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Let there be light – in C major

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IMAGINE being in a desert. As you sit there in the silence and the empty horizon, all seems still. But by your side there starts up an innocent curl of sand, spinning until it enlarges into the full desert wind. It is blinding, deafening, opaque, the very image of movement and power. This is what the ancient Israelites called the ru’ach – and they used the same word for wind and spirit. The Holy Spirit, the Holy Ghost, is God in all his turbulent activity of creation and – at Whitsun or Pentecost – recreation. 

Let’s go back to the beginning. Haydn’s oratorio The Creation is such a dazzling statement of the creation myth: his magnificent music adds a dimension to the original account of the creation in Genesis. The Bible story of the creation exists to reveal the truth that in the beginning God the Holy Ghost brought order out of chaos. Haydn communicates this truth sensationally by first representing chaos in a series of discords and wandering tonalities before he declares Let there be light! in the cosmic concord of C major. 

Imagine again, the ru’ach, the creative spirit of God – but this time in Joseph Haydn. There was never such a man so filled with the benign industriousness of the Holy Ghost as Papa Haydn. Up in the morning and praying to the Blessed Virgin, then setting about a big breakfast before, as he put it, I sit down at the clavier and begin my search. Haydn was in Vienna when that city was being shelled by Napoleon in 1809 and Beethoven had taken refuge in the cellar. But Haydn stayed in his music room, occasionally going to the piano and playing a few bars of the Austrian national anthem – which was only fair, since he had written it. And not just in his music room but going out into the streets during the bombardment where the children were crying. He would pick them up saying, Don’t be frightened, children. Where Papa Haydn is, no harm can come to you! Joseph Haydn, a spirit-filled man of God.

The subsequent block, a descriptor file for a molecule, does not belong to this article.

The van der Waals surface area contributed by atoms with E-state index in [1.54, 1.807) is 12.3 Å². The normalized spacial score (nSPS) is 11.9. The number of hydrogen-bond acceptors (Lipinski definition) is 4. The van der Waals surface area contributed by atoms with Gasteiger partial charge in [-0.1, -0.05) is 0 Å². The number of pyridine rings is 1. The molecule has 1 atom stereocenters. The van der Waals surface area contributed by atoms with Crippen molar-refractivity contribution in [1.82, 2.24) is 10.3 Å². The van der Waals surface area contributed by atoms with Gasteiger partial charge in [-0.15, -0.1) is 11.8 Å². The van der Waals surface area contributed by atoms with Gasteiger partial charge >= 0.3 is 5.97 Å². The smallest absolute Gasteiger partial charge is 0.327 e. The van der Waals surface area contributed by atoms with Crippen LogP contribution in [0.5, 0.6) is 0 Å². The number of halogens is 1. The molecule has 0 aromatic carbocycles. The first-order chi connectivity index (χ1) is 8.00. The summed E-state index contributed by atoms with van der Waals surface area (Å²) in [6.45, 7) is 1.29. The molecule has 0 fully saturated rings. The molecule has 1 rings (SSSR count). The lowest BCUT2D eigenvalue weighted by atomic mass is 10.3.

Words can imagine the Holy Ghost. But to discover the full sense, we must hear the Holy Ghost. It is hard to conceive of a richer evocation of the act of creation than what we have in Haydn’s work. We are never so religiously engaged with the Person and work of the Holy Ghost than in the opening of that oratorio. Then comes triumphant chorus, celebrating the creation of the universe. The Heavens are Telling the Glory of God is bursting with ecstatic affirmation. But first God has hefty work to do. We should not imagine it was an easy thing to make the stars – to wrestle with chaos when the earth was without form and void and darkness upon the face of the deep.